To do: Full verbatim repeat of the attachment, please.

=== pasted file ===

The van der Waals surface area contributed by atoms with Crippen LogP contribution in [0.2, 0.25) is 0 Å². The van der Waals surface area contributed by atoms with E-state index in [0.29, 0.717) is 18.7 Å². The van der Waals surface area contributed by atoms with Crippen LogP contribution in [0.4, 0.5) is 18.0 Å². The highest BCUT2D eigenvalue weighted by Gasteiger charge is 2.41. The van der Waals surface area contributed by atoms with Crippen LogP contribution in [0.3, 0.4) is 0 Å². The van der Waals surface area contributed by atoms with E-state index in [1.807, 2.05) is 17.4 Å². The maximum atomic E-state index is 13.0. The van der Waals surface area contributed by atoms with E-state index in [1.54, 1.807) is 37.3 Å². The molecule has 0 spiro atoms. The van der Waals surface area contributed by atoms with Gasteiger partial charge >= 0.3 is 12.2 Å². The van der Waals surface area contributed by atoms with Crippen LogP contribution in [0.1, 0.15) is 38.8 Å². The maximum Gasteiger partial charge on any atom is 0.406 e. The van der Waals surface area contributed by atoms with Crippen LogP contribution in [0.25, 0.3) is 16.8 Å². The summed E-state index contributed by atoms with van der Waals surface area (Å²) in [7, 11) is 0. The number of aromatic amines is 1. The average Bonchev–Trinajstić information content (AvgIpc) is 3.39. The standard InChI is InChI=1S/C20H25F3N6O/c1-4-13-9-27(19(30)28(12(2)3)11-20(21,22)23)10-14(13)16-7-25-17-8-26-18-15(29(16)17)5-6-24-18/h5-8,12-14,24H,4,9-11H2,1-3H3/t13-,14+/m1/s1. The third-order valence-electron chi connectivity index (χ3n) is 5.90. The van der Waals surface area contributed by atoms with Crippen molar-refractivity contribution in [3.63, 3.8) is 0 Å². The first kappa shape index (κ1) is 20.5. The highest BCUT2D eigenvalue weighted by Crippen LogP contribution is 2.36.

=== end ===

The van der Waals surface area contributed by atoms with Crippen LogP contribution in [0.2, 0.25) is 0 Å². The van der Waals surface area contributed by atoms with E-state index in [0.29, 0.717) is 18.7 Å². The van der Waals surface area contributed by atoms with Crippen LogP contribution in [0.4, 0.5) is 18.0 Å². The highest BCUT2D eigenvalue weighted by Gasteiger charge is 2.41. The van der Waals surface area contributed by atoms with Crippen LogP contribution in [0.3, 0.4) is 0 Å². The van der Waals surface area contributed by atoms with E-state index in [1.807, 2.05) is 17.4 Å². The maximum atomic E-state index is 13.0. The van der Waals surface area contributed by atoms with E-state index in [1.54, 1.807) is 37.3 Å². The molecule has 0 spiro atoms. The van der Waals surface area contributed by atoms with Gasteiger partial charge >= 0.3 is 12.2 Å². The van der Waals surface area contributed by atoms with Crippen LogP contribution in [0.1, 0.15) is 38.8 Å². The maximum Gasteiger partial charge on any atom is 0.406 e. The van der Waals surface area contributed by atoms with Crippen LogP contribution in [0.25, 0.3) is 16.8 Å². The summed E-state index contributed by atoms with van der Waals surface area (Å²) in [7, 11) is 0. The number of aromatic amines is 1. The average Bonchev–Trinajstić information content (AvgIpc) is 3.39. The standard InChI is InChI=1S/C20H25F3N6O/c1-4-13-9-27(19(30)28(12(2)3)11-20(21,22)23)10-14(13)16-7-25-17-8-26-18-15(29(16)17)5-6-24-18/h5-8,12-14,24H,4,9-11H2,1-3H3/t13-,14+/m1/s1. The third-order valence-electron chi connectivity index (χ3n) is 5.90. The van der Waals surface area contributed by atoms with Crippen molar-refractivity contribution in [3.63, 3.8) is 0 Å². The first kappa shape index (κ1) is 20.5. The highest BCUT2D eigenvalue weighted by Crippen LogP contribution is 2.36.